April 4th, 2009


Fashion notes from Oslo

Visiting-lecturing at Oslo's art school last week I had a chance to check out the city's fashion memes. It seemed to me that the garment language in the vicinity of art school buildings was fairly close to what you'd see in creative areas of cities like Berlin, Copenhagen, Stockholm, London: skinny jeans, Converse All Star plimsolls, a checked shirt or witty tee, a brightly-coloured keffiyeh scarf folded at the neck to make a point at the front, some chunky, brightly-coloured 80s-retro sunglasses or Rayban Wayfarer-type specs, hair rather neatly-trimmed at the sides and side-parted (in men) to evoke the 80s, neat beards.

Oslo -- you can peep the city yourself via Streetpeeper -- did seem slightly more formulaic than Berlin, though, slightly more "correct" in its approximation of this standard hipster outfit, as if the kids there were working a bit harder or more self-consciously to get the look "right", and perhaps spending more money than Berliners would. In that sense, Oslo felt a teensy bit more conformist and provincial than Berlin; a city with a small and intense creative scene where everyone is "on the same page", rather than Berlin's interlocking multitudes, its different looks on different tribes: deliberately-sinister suedeheaded gays, Terries on the music scene rocking Terry moustaches and Terry frames, students without enough cash to shop at Adidas or American Apparel, fashion people in fashion person sempiternal black, eccentric artists doing eccentric things.

I suppose I'd have to fit that last category; I've never invested in a pair of skinny jeans or a keffiyeh; I like the way they bring colour to an outfit, but I suppose I feel they're like old school ties or something -- they signal membership of a club I'm not really part of, a twentysomething tribe whose language I'm too old to speak. Here are some keffiyeh kids spotted at a recent Peres Projects opening in Berlin, for instance:

In Oslo I sported, instead, my usual homeless eccentric look, buying a cheap purple blanket and draping it over my shoulders. It was warm enough for me to leave the house without a jacket or a coat, just my little Tibetan monk's bag slung over a shoulder, holding the "cape" on. A pair of Chinese drawstring trousers blurred the shape of too-tight tights beneath -- tights which could almost look like the skinniest pair of Levis ever, if you wore them with Converse and a keffiyeh. Which I don't, and won't.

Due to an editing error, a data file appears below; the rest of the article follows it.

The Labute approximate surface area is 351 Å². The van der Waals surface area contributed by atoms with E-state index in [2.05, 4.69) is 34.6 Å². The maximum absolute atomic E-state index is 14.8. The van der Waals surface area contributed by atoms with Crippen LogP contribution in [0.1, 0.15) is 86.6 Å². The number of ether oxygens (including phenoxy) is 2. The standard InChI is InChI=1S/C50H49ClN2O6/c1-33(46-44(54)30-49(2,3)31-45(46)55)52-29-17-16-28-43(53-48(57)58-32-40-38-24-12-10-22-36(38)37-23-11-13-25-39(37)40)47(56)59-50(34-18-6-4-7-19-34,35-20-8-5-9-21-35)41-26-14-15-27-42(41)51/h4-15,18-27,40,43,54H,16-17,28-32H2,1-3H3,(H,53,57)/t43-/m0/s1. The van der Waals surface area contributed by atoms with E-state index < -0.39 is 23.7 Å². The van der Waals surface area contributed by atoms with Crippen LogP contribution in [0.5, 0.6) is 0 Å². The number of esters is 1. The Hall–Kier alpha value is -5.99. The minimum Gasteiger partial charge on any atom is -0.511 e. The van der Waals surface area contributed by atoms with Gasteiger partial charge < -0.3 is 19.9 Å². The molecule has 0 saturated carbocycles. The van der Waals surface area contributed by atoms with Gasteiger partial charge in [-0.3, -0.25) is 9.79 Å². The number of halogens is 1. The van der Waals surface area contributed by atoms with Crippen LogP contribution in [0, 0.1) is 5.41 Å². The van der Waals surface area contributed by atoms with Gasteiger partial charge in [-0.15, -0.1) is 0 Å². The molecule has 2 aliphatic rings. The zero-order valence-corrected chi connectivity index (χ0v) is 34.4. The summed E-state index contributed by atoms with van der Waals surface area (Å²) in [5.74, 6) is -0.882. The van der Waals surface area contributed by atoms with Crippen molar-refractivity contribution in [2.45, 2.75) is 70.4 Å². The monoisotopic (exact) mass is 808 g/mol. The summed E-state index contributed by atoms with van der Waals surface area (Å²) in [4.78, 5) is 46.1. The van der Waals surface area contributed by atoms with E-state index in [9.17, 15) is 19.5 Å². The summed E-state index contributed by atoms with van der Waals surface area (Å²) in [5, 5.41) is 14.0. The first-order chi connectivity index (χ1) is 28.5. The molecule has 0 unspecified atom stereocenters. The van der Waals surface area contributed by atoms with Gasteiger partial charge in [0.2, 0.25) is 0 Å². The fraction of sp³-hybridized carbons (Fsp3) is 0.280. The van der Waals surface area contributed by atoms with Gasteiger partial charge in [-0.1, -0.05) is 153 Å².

I think my look is probably closer to the eccentricities of the Gay Kids we looked at the other day. I seem to want to be a middle-aged trapper-pirate version of the goofy kids in the Start-Rite poster. Oh, you don't remember the Start-Rite poster? Of course. You weren't around in the sixties.

Out of all the students I spent time with over the past week, the two coolest, in terms of their visual self-presentation, were men. Rickard was a bearded Swede with the most amazingly big pale blue eyes, Mauro a Colombian with straggly Jesus hair, clear caramel skin and an elegantly-hooked nose. I asked Mauro where he got his spectacles (Ray Bans with a clear section at the bottom of the frame), and he told me he'd bought them for 100 yen (about a dollar) off a street vendor in Shinjuku just two weeks ago. It was sort of ironic, because we'd been talking about whether Colombian artists get their ideas from art magazines in London and New York -- whether, in other words, Bogota is culturally "provincial". But not only does Mauro do his fashion shopping in Tokyo, when we got down to art specifics -- discussing, for instance, a Colombian artist whose work reminded me of Jake and Dinos Chapman's Chapman Family Collection, or a Colombian rap video that made me think of Buraka Som Sistema -- it turned out that the Colombian versions had been done before their Western equivalents. It may be New York and London which are "provincial".